On an afternoon in June last year while some 30 million British people went out to vote in a referendum to decide the United Kingdom’s future within the European Union, George Edgar was busy at his office in Phnom Penh, watching the results come in.
The former British diplomat and current E.U. Ambassador to Cambodia was appointed six months before the Brexit referendum and is a staunch supporter.
“Given the time here as a British citizen working for the E.U., it is no secret that I was on the side of the U.K. staying with the E.U.,” Edgar said in an exclusive interview with VOA Khmer early this week.
“Indeed I made sure I voted in the referendum, so I was surprised and disappointed with the result,” Edgar said.
Soon after the referendum, then-UK Prime Minister David Cameron, who campaigned for the Remain camp, stepped down, giving way to Theresa May who will oversee the Brexit process.
The May government brought the plan for royal assent this week, beginning the process of a British exit from the E.U.
“Brexit is a sign of increasing nationalism and xenophobia, and it’s bad for the E.U. and bad for the Western world,” said Sophal Ear, associate professor of world affairs at the Los Angeles-based Occidental College.
While many things have changed since U.S. President Donald Trump took office, the global role of the E.U. is not going to change any time soon, according to Ear, who authored the 2013 book Aid Dependence in Cambodia.
“If you see what’s happened with Trump and his actions being used to justify muzzling the media elsewhere or the cause of human rights, we could see the same thing with Europe if nationalist parties come to power,” he said. But “the US has one president. The EU is still a bunch of countries, so its actions will not become irrelevant (or used against it) overnight.”
Though he said a hard Brexit would be “regrettable”, Edgar told VOA Khmer that he was hopeful that it could be “encouraging” to the remaining 28 state members to move the E.U. “forward with renewed energy.”
“One of the reasons for me that attracted me to working with the E.U. in the first place is the fact that the E.U. as a whole can have a stature and influence on the global stage, which can be much greater than the influences of the member states taken individually,” he said.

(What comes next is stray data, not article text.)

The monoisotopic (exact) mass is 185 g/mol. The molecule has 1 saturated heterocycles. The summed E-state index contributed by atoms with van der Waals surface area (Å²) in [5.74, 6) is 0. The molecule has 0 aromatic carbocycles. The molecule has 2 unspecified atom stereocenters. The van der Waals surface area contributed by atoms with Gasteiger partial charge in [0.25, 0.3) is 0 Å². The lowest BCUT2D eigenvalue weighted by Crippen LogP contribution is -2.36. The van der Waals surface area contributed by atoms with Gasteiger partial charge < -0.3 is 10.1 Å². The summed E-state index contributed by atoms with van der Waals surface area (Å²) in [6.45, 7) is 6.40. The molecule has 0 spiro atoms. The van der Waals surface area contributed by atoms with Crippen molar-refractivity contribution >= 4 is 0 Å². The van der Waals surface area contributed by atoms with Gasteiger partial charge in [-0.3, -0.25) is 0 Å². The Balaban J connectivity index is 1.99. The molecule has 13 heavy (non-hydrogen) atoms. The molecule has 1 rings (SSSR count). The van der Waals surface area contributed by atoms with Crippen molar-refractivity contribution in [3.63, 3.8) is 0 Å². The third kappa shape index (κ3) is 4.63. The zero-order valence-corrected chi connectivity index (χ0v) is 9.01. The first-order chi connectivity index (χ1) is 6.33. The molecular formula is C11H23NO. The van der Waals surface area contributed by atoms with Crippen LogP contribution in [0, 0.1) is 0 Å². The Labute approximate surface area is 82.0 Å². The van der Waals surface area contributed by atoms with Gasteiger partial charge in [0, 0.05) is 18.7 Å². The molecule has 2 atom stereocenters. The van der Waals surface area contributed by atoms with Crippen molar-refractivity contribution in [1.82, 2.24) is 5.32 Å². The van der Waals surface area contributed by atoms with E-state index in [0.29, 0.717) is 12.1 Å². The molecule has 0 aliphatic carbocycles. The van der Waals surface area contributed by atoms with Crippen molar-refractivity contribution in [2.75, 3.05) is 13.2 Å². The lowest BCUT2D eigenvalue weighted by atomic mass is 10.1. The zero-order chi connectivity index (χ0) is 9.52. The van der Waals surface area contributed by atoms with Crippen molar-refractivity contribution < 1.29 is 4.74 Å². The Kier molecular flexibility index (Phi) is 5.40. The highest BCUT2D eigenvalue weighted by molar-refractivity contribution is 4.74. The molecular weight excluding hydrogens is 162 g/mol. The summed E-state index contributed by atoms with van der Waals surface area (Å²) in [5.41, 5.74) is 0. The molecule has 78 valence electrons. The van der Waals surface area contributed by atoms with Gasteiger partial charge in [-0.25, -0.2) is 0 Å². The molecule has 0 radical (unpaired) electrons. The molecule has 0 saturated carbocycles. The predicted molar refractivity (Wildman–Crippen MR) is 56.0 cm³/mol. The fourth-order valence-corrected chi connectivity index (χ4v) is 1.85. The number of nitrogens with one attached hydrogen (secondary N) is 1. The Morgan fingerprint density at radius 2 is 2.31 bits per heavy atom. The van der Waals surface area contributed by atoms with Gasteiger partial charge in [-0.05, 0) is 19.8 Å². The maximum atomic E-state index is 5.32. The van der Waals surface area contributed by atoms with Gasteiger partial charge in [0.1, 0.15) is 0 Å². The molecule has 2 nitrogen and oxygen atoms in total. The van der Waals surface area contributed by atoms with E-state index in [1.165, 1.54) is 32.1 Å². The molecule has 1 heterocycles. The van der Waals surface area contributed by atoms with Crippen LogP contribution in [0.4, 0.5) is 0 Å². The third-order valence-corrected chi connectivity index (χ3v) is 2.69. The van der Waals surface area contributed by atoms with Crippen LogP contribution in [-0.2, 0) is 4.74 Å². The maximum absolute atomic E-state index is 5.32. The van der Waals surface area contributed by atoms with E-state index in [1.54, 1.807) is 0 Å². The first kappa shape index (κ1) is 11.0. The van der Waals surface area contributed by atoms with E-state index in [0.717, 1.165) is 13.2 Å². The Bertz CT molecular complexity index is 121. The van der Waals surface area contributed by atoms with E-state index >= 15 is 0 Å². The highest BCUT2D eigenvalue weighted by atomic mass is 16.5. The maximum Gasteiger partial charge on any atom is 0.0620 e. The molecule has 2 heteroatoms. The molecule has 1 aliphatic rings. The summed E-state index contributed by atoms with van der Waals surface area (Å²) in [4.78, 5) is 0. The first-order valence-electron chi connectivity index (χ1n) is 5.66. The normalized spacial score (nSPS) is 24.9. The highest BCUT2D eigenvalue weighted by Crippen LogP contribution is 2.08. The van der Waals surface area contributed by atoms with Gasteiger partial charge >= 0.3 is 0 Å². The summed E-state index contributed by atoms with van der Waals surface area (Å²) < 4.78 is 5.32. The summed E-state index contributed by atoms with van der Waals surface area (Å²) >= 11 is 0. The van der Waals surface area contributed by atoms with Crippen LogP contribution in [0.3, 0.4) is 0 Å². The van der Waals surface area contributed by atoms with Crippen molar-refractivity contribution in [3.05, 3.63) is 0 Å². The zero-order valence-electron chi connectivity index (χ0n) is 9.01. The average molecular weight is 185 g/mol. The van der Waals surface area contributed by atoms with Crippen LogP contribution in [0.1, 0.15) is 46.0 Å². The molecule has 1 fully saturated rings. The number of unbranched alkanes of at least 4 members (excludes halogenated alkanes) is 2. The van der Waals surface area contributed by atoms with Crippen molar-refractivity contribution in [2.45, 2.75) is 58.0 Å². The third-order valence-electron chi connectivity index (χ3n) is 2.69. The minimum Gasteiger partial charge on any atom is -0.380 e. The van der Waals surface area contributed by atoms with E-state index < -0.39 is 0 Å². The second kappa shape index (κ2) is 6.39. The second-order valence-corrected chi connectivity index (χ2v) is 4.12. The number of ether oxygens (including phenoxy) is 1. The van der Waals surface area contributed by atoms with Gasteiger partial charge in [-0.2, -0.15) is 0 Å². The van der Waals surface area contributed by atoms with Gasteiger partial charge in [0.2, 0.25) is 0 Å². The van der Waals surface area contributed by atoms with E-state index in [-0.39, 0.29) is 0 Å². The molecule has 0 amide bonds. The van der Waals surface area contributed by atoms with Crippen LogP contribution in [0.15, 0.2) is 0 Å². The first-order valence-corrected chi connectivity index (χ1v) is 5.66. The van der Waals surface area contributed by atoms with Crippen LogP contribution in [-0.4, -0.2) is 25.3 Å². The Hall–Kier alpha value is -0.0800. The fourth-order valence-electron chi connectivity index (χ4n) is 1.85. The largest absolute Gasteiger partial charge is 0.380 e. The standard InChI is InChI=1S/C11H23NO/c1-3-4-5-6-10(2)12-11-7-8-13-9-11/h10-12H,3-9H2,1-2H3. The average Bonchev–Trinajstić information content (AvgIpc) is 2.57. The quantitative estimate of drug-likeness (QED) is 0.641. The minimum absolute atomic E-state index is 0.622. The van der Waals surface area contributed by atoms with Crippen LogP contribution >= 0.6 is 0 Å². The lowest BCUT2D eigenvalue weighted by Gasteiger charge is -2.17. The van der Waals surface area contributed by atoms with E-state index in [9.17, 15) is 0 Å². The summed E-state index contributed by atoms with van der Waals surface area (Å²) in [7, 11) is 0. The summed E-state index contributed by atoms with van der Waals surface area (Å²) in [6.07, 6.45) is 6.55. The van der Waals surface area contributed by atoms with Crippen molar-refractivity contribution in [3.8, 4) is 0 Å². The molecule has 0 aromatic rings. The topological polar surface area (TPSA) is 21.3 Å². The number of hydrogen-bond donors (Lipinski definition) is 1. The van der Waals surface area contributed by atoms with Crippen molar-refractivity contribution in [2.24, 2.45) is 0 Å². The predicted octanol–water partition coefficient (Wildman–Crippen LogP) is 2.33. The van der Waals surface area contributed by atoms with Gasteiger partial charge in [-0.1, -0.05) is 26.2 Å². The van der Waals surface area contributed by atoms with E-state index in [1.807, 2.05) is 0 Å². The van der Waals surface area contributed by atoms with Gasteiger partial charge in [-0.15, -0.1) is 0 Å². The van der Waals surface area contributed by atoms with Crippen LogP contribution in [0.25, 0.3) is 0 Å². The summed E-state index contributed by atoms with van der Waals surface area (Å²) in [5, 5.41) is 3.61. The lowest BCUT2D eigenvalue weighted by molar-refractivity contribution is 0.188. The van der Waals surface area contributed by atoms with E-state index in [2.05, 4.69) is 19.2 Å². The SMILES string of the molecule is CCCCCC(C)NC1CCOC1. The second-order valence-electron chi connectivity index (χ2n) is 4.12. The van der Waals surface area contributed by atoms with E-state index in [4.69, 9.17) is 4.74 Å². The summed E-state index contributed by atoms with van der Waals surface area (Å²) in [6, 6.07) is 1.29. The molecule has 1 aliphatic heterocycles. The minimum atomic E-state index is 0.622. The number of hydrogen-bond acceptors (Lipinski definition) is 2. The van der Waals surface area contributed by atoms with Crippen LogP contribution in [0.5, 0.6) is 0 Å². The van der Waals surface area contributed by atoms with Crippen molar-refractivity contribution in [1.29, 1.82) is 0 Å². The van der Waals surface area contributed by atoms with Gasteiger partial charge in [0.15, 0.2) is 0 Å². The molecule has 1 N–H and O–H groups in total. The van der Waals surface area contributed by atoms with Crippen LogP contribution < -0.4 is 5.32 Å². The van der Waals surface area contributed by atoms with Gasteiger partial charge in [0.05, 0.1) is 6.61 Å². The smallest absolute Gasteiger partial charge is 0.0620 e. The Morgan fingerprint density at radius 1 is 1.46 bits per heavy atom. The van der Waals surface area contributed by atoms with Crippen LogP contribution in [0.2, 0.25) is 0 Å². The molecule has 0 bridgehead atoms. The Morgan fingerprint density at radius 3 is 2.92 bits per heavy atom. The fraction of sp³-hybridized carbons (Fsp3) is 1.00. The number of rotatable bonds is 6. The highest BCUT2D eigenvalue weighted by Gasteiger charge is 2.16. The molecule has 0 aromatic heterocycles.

“That would remain true even after the departure of the U.K., and it is something I believe very deeply,” Edgar added.
Regardless of the upheavals in Europe, Edgar said he was focused on what the E.U. is doing here in Cambodia in support of the country’s democratization process – including technical support for the National Election Committee – education, fisheries, public finance management reforms, and decentralization.
“Those aspects that I do, which are central to what we are doing here, are not affected by issues such as the decision of the British people that Britain would leave the E.U. and other things going on in Europe at the moment,” he said.
The E.U., alongside Japan, has been assisting electoral reforms executed by the N.E.C. in the first phase with a biometric voter registration system, recording some 7.8 million voters for ahead of the commune elections in early June this year.
The N.E.C., which was overhauled after the controversial 2013 election, is also tasked with organizing the next general election, in 2018.
But pre-election political tension appears to have been mounting. Nearly 30 opposition members, civil society workers and government critics have been jailed over the past two years in what Edgar descried as “what looks like politically motivated judicial cases”.
One of those jailed was N.E.C. deputy secretary general Ny Chakrya, well-known as a prominent human rights worker before he was appointed to the election body. Rong Chhun, a prominent opposition-appointee to the N.E.C.’s nine-member leadership board, is also facing legal action.
Kem Ley, a well-known political commentator who was critical of the government - and, on occasion the opposition Cambodia National Rescue Party - was shot dead in last July at a busy café in the capital.
Long-term opposition leader Sam Rainsy last month announced his resignation from the presidency of the CNRP following amendments to the law on political parties that could have seen the CNRP dissolved if he remained in the position.
“There have been, over the past year, the significant tensions between the CPP and the CNRP,” Edgar said, adding that the situation was “concerning.”
Asked if such a situation has doubt whether the elections can be free and fair, the E.U. Ambassador said it would be a “mistake” to predict the quality of an election in advance.
“Trying to say now or trying to make the judgment now of the quality of the election that has not happened would be very wrong,” he said.
“We are very keen to see ... an environment that allows genuine electoral competition because it is an important aspect of multi-party democracy, which Cambodia set out in its constitution,” he said.